New Mills is a town in Derbyshire, England approximately south-east of Stockport and from Manchester. It is sited at the confluence of the rivers Goyt and Sett, on the border of Cheshire. The town stands above the Torrs, a deep gorge, cut through Woodhead Hill Sandstone of the Carboniferous period. It is situated at the north-western edge of the Peak District, England's first national park. It has a population of approximately 10,000. New Mills can refer to the built-up area that includes Newtown and Low Leighton, or the civil parish that includes the villages and hamlets of Whitle, Thornsett, Hague Bar, Rowarth, Brookbottom, Gowhole, and most of Birch Vale.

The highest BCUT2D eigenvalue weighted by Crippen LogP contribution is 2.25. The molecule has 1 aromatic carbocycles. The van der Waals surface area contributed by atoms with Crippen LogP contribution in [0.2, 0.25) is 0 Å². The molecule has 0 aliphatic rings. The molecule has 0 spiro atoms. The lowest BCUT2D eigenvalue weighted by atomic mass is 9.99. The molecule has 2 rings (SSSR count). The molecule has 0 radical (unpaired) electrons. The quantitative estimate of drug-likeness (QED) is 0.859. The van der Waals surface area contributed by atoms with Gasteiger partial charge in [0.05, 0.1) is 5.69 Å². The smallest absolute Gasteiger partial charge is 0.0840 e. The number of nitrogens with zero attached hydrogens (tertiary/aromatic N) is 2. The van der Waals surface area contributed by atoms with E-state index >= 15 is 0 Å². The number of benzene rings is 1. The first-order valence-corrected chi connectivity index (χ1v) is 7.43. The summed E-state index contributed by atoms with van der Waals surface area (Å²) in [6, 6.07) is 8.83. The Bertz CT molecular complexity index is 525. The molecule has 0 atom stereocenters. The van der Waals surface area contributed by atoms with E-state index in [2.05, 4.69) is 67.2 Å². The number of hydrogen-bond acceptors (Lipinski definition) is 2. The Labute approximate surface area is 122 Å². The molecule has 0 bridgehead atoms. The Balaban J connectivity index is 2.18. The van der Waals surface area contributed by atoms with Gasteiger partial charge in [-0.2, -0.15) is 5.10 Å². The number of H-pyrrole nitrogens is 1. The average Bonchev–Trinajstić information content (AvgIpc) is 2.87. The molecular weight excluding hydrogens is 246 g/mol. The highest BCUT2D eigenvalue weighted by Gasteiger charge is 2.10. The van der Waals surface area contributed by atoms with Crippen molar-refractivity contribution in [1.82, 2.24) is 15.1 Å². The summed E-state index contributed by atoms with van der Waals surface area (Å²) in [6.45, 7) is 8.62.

New Mills was first noted for coal mining, and then for cotton spinning and then bleaching and calico printing. New Mills was served by the Peak Forest Canal, three railway lines and the A6 trunk road. Redundant mills were bought up in the mid-twentieth century by a children's sweet manufacturer, Swizzels-Matlow, famous for Love Hearts and Drumsticks. New Mills was a stronghold of Methodism.